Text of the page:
Yesterday I addressed the disparities and some of the challenges black women face in breastfeeding their children. Today I’d like to talk about the Women, Infants, and Children (WIC) program, and its role in supporting black mothers in healthy feeding practices for their infants.
Did you know that many women have the option of using the WIC program to help get infant formula and even food for themselves, both during and after their pregnancies? In most places, this state-run program is available until a child turns 5, and can be very helpful. Now women, including minorities like black women, can set themselves up to not only get a little milk and certain foods for themselves monthly, but they can ALSO get all the formula they need for their babies. No need to breastfeed…right?
WRONG! Now let me be straight up – this program is a godsend to new moms! But there are expectations of the program of the moms who use it.
What most women are not aware of is that WIC was meant to be a supplementary program to BREASTFEEDING…which explains why many black mothers using WIC who I encounter complain that WIC doesn’t give them enough formula for the month. They’re absolutely right – it doesn’t provide enough – because it’s not meant to replace breastfeeding! As we saw in my post yesterday, this can pose some cultural challenges for some of the black mothers using WIC, since the breastfeeding rate in African Americans is less than 60% where the rate for other races is generally 15-20% higher.
Beyond that, what some mothers also don’t know that the WIC counselors will give you a MUCH larger food package if you are SOLELY breastfeeding, and will assist by providing Breastfeeding Peer Counselors during visits. This again, would have a higher impact on the ability for black mothers vs. other mothers to get food for their children, since their chances of exclusive breastfeeding are again, lower than that of their WIC peers.
To give you a real-time example, I spent some time working as a lactation counselor in my local WIC office (I’m also an RN), and I was the last stop before the mothers picked up their checks. I had an opportunity to chat with them, and most had just given birth or were just says from giving birth, so I asked how they felt about starting to nurse, since I also make house visits to assist with breastfeeding issues.
In my experience, I OVERWHELMINGLY found that the African American moms seemed content with their decisions not to nurse, not only because their mothers had told them they would not babysit if breastfeeding occurred due to “spoiling the baby,” but they, like many of their family members, saw the ability to formula feed as a sign of affluence, which draws back to my post yesterday regarding the legacy of slavery and wet nurses.
Assuming that their formula needs would be met, many of these women returned to WIC within weeks, upset that they had to pay cash for cans of formula, or upset that their baby’s formula had to be changed multiple times due to allergies or intolerance. And I had to gently remind moms of what I had told them the month before: WIC’s formula program is a supplementary program only.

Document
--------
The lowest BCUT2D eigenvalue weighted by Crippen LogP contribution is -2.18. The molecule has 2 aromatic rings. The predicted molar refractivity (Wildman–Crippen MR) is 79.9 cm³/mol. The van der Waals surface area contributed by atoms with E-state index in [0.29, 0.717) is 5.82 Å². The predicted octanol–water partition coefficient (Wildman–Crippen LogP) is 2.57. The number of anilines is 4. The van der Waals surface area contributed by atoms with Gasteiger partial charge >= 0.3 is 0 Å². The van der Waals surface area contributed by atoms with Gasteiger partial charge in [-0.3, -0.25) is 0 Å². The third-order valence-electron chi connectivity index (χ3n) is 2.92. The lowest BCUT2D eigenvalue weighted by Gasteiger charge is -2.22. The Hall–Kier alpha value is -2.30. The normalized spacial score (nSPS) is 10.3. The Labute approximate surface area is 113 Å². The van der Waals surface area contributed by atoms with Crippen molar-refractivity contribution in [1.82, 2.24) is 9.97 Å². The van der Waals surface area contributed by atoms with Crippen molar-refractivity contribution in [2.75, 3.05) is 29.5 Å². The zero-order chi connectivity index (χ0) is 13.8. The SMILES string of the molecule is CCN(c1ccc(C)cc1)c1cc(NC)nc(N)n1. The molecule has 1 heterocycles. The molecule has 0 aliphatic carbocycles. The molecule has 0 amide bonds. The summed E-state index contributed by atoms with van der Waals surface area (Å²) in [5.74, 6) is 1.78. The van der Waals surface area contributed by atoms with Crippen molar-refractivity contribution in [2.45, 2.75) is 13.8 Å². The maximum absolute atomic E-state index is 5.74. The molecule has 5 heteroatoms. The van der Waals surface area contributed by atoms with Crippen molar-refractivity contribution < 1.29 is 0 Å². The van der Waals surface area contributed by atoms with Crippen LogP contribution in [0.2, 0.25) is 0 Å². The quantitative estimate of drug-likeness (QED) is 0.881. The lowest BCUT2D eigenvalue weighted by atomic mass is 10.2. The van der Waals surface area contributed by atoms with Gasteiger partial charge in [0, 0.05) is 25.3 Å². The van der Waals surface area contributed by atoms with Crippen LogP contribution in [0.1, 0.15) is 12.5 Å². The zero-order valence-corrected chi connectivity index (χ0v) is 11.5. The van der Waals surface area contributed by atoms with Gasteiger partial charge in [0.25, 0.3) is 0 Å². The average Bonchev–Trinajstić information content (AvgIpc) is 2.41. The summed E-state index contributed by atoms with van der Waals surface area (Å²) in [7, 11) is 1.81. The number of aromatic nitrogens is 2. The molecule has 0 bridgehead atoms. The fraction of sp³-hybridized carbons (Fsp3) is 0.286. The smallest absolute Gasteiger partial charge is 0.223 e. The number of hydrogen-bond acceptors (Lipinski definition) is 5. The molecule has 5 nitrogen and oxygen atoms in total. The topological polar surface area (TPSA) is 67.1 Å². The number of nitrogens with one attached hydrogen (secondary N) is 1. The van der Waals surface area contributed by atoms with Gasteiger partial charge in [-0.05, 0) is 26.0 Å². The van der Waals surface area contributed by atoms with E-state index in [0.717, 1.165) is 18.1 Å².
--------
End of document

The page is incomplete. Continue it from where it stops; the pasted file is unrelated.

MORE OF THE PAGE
I had a mother tell me, “”I should have tried to breastfeed. You tried to tell me.”
My response? “I am NEVER against formula. A fed baby is the best baby. But, my goal is to help new moms reach WHATEVER feeding goals they’ve set for their families.”
And I do. I support ALL moms. I am a HUGE breastfeeding advocate! But I’m also a HUGE advocate of not making moms feel inadequate for their feeding choices!
Since most of my works has been in dealing with these disparities in the black community, I have found that many black women actually wanted to breastfeed all along, but were discouraged or convinced otherwise by well-meaning family AND healthcare professionals. Or they tried once, had a bad experience, and no nurse or lactation specialist bothered to further investigate the reasons for her apprehension before starting formula, leaving this poor woman feeling like her body failed her. What are we going to do to help fix these issues? How do we make things more even for EVERY new mom and make sure the cultural issues are addressed as part of their lactation support?
First, more diversity and support for black moms in the lactation field is absolutely needed.
Second, in order for women who utilize WIC services to reach whatever their breastfeeding goals are, first they are going to have to be very honest with themselves and their loved ones about how they TRULY want to feed their children, as early in the pregnancy as possible so they can start working on those “old school” mentalities BEFORE baby gets there.
Third, we need to get mothers who plan to start at WIC in to speak to the breastfeeding peer counselors as soon as they have a proof of pregnancy, for education! And it wouldn’t hurt to bring 1 or 2 of their naysayers to speak with the breastfeeding peer counselors, as well. Often these counselors often offer classes on breastfeeding outside of the WIC office for free for families to participate in. Because when minorities, namely black women feel that a couple, or even just one of the important elders in their lives supports what they’re trying to do, it becomes MUCH easier for them to work towards their goals.
And finally, start the breastfeeding process with clarity once you’re in the hospital. Mothers need to tell their nurses and doctors of their intentions to breastfeed right away, and get the help that they need before they leave! Be persistent and ask and ask until you feel confident that you can do it. Those first few days are crucial if breastfeeding is their true goal. The bottom line for my black mamas is, the more familial and expert support they receive, the more successful they’ll be!
Happy feeding, mommies!!
Ashley Russell is a Registered Nurse and Certified Lactation Counselor, who lives and works in Florida with her beautiful family.